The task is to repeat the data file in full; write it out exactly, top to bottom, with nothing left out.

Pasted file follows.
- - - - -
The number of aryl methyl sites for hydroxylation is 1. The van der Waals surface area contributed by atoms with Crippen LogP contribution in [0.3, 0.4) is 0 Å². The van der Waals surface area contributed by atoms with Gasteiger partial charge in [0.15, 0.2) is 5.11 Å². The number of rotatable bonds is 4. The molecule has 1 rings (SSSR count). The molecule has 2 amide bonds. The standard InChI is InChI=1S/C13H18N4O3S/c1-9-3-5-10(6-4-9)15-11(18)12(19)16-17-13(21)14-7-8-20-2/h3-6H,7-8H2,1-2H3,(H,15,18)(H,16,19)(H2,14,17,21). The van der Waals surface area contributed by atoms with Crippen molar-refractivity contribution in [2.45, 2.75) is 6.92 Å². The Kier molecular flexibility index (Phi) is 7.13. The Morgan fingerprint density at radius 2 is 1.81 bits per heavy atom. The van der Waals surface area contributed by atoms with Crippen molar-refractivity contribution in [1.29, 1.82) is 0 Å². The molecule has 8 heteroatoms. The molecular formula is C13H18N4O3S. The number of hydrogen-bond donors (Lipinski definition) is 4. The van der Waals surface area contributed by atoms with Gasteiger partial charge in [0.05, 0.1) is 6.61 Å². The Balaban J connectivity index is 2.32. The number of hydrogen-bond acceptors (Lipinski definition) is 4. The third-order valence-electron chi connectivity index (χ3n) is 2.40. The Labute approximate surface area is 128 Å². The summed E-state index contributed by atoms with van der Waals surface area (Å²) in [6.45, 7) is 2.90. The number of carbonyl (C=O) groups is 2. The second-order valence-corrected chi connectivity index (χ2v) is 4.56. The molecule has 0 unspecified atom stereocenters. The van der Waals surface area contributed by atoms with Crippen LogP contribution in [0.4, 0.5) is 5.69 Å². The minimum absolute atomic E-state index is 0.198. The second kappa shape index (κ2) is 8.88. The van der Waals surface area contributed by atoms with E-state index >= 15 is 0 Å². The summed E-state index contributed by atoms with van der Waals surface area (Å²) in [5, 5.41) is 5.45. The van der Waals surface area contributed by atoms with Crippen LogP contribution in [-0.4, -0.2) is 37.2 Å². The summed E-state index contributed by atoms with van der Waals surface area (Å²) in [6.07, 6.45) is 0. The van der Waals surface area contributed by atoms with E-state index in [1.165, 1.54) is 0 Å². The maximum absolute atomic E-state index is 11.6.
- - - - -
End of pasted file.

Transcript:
The number of aryl methyl sites for hydroxylation is 1. The van der Waals surface area contributed by atoms with Crippen LogP contribution in [0.3, 0.4) is 0 Å². The van der Waals surface area contributed by atoms with Gasteiger partial charge in [0.15, 0.2) is 5.11 Å². The number of rotatable bonds is 4. The molecule has 1 rings (SSSR count). The molecule has 2 amide bonds. The standard InChI is InChI=1S/C13H18N4O3S/c1-9-3-5-10(6-4-9)15-11(18)12(19)16-17-13(21)14-7-8-20-2/h3-6H,7-8H2,1-2H3,(H,15,18)(H,16,19)(H2,14,17,21). The van der Waals surface area contributed by atoms with Crippen molar-refractivity contribution in [2.45, 2.75) is 6.92 Å². The Kier molecular flexibility index (Phi) is 7.13. The Morgan fingerprint density at radius 2 is 1.81 bits per heavy atom. The van der Waals surface area contributed by atoms with Crippen molar-refractivity contribution in [1.29, 1.82) is 0 Å². The molecule has 8 heteroatoms. The molecular formula is C13H18N4O3S. The number of hydrogen-bond donors (Lipinski definition) is 4. The van der Waals surface area contributed by atoms with Gasteiger partial charge in [0.05, 0.1) is 6.61 Å². The Balaban J connectivity index is 2.32. The number of hydrogen-bond acceptors (Lipinski definition) is 4. The third-order valence-electron chi connectivity index (χ3n) is 2.40. The Labute approximate surface area is 128 Å². The summed E-state index contributed by atoms with van der Waals surface area (Å²) in [6.45, 7) is 2.90. The number of carbonyl (C=O) groups is 2. The second-order valence-corrected chi connectivity index (χ2v) is 4.56. The molecule has 0 unspecified atom stereocenters. The van der Waals surface area contributed by atoms with Crippen LogP contribution in [0.4, 0.5) is 5.69 Å². The minimum absolute atomic E-state index is 0.198. The second kappa shape index (κ2) is 8.88. The van der Waals surface area contributed by atoms with E-state index >= 15 is 0 Å². The summed E-state index contributed by atoms with van der Waals surface area (Å²) in [5, 5.41) is 5.45. The van der Waals surface area contributed by atoms with Crippen LogP contribution in [-0.4, -0.2) is 37.2 Å². The summed E-state index contributed by atoms with van der Waals surface area (Å²) in [6.07, 6.45) is 0. The van der Waals surface area contributed by atoms with E-state index in [1.165, 1.54) is 0 Å². The maximum absolute atomic E-state index is 11.6.